If you haven’t read Susan Cain’s recent The New York Times essay on the need for more followers, I highly recommend the piece.
In it, the “Quiet” author explores the outsized emphasis many colleges place on leadership skills, especially during the admissions process. She also looks at the influence this has on the students vying for college acceptance.
Institutions are looking for alphas, not doers, a Maryland school head tells Cain in the article. The result is a cohort of high-achieving teens seeking out every leadership role possible to prove themselves worthy of a seat in a prestigious university lecture hall. That might not be the worst thing ever if it weren’t for the fact that the version of leadership high school students are familiar with is the very one that smart companies are moving away from.
To the students, being a leader is being authoritative, dominant, hierarchal. And by the looks of it, at least at the gates of college admission — my own past experiences included — schools aren’t necessarily arguing otherwise. This version of leadership is processed through a decisively business or political power lens, an Ivy league professor tells Cain. Students subsequently pursue related high school activities in a similar spirit, Cain writes, and it’s stifling.
She tells the story of a young woman who by many accounts had a lovely, happy childhood full of reading and playing the cello, until her first year in high school when, with college applications on the horizon, she began shifting her priorities. Cain said the young woman went so far as to alter her personality so that she’d be selected for a leadership role as a freshman mentor, which she did become — for a short stint. The young woman was later kicked out of the program for not being outgoing enough. This student went on to pursue interests she genuinely cared about and is all the better for it.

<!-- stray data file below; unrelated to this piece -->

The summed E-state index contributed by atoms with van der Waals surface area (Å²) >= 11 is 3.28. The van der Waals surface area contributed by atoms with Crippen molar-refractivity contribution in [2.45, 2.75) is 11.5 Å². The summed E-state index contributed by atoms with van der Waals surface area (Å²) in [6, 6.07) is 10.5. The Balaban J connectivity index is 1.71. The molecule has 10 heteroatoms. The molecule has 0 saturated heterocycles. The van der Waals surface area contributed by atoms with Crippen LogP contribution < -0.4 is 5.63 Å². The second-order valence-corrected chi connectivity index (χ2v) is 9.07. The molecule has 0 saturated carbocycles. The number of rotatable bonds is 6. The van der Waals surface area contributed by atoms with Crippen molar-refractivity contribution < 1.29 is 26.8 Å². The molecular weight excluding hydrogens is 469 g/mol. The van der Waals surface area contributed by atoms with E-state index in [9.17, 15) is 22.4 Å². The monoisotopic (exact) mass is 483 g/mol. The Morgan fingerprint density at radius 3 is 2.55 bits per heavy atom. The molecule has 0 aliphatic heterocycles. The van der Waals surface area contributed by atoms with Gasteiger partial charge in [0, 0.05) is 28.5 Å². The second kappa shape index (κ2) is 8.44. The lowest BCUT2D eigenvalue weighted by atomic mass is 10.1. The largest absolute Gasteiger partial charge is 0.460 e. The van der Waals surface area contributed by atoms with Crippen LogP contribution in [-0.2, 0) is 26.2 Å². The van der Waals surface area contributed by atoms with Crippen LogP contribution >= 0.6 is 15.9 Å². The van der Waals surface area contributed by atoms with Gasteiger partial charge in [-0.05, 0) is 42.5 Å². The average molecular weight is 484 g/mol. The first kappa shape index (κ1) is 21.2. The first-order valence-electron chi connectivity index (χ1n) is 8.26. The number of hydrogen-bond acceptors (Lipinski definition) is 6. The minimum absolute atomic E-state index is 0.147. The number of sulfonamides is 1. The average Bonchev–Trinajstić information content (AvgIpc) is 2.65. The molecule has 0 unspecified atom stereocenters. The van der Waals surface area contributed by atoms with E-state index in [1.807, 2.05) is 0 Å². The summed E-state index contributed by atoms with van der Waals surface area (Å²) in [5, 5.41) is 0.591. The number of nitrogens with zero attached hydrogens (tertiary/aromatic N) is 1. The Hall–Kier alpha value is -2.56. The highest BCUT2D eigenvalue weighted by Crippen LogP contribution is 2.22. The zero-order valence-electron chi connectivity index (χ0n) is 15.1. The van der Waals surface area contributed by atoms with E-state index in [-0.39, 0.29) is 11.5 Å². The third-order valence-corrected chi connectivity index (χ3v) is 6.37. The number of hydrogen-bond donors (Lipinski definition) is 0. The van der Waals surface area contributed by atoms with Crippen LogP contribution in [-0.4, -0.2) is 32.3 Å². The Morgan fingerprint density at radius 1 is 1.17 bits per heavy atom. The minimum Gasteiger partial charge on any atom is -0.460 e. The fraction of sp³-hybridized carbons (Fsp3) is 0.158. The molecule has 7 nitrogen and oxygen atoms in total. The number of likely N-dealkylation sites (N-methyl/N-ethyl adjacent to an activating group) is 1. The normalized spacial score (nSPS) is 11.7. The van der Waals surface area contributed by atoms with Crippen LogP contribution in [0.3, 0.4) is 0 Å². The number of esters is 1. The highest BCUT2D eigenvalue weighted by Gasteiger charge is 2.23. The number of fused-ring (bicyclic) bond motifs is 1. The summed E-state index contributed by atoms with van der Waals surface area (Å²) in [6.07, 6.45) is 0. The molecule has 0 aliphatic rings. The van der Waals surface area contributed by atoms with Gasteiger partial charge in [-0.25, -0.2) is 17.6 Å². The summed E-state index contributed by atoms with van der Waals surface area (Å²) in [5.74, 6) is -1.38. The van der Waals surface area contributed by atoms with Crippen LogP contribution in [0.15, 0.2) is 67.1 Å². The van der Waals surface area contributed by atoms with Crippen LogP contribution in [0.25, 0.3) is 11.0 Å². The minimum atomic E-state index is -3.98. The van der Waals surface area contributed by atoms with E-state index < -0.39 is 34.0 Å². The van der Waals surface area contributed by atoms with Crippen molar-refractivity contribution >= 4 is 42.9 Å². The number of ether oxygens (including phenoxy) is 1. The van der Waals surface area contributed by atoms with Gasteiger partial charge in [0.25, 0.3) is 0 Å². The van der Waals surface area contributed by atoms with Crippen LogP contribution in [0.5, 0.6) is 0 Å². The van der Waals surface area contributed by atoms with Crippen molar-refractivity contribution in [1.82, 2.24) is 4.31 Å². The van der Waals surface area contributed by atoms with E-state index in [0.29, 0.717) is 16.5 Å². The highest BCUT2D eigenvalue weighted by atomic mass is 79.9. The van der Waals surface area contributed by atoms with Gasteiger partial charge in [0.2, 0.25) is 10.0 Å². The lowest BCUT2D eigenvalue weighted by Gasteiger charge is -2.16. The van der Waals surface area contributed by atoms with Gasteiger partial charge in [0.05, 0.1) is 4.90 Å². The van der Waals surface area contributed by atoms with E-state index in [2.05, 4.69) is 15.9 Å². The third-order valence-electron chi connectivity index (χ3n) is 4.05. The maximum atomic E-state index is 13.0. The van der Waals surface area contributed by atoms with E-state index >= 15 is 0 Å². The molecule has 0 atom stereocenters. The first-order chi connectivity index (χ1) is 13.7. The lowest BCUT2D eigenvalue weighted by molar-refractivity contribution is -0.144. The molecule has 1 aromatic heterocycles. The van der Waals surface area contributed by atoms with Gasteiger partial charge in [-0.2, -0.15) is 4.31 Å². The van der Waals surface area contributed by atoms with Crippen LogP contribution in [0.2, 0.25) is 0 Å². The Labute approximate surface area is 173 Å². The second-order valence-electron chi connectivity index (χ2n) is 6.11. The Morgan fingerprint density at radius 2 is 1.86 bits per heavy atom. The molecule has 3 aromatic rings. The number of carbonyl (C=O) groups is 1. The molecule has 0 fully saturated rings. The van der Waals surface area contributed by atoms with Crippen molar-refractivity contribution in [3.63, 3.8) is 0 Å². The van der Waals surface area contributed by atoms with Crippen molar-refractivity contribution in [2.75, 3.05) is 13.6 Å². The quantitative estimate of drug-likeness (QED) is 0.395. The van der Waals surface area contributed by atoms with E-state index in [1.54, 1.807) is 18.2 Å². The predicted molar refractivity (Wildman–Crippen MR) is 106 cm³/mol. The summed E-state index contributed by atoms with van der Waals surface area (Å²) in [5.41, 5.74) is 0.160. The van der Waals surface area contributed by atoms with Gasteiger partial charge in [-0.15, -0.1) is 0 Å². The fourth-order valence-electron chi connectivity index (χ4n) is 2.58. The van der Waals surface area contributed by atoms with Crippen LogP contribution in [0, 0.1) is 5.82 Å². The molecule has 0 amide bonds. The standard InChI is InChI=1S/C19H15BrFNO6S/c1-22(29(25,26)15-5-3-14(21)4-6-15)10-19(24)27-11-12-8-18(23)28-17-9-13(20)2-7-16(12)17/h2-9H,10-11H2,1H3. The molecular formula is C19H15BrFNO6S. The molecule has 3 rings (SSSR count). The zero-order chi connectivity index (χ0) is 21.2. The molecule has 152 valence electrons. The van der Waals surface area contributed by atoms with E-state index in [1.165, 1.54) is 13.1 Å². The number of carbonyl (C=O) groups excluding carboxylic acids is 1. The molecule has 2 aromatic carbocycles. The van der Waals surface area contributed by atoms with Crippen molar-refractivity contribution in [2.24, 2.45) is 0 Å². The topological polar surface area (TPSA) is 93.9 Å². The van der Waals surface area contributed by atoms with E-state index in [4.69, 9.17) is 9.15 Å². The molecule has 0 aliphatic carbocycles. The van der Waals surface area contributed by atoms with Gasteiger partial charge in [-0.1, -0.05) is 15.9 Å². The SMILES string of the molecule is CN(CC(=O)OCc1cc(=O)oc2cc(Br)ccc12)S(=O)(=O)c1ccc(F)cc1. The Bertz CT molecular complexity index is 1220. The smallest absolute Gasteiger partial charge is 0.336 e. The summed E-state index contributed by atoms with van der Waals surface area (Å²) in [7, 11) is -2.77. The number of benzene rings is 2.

Cain writes that elite schools overemphasize leadership partly because they are preparing students for the corporate world, “and they assume that this is what businesses need.” Are some of you wagging your fingers yet — as many of us in the business world know different?
As power becomes more dispersed across virtually every social and economic plane due to influencers like globalization and digital technology, the definition of leadership has transformed as well. Today, what is needed to inspire performance and drive change looks different from what was needed in the past. We need less command-and-control and more collaboration, less individual ownership of business success and more supporting the structures and practices that enable the innovative work of many.
Take a look around you at the various issues and concerns of the day. The best solutions come from a coming together of minds that leverage distinct perspectives and abilities and unite around a common vision to serve others — not self. That takes more than one person handing, or attempting to hand, down orders from on high.
When schools, and later the businesses that will employ their students, over-glorify leadership skills, they teach people to be leaders for the sake of being in charge, rather than for some more altruistic, less self-serving purpose, Cain writes.
“The difference between the two states of mind is profound,” she says. “The latter belongs to transformative leaders like the Rev. Dr. Martin Luther King Jr. and Gandhi; the former — to well, we’ve all seen examples of this kind of leadership lately.”
Bravetta Hassell is a Chief Learning Officer associate editor. Comment below, or email editor@CLOmedia.com.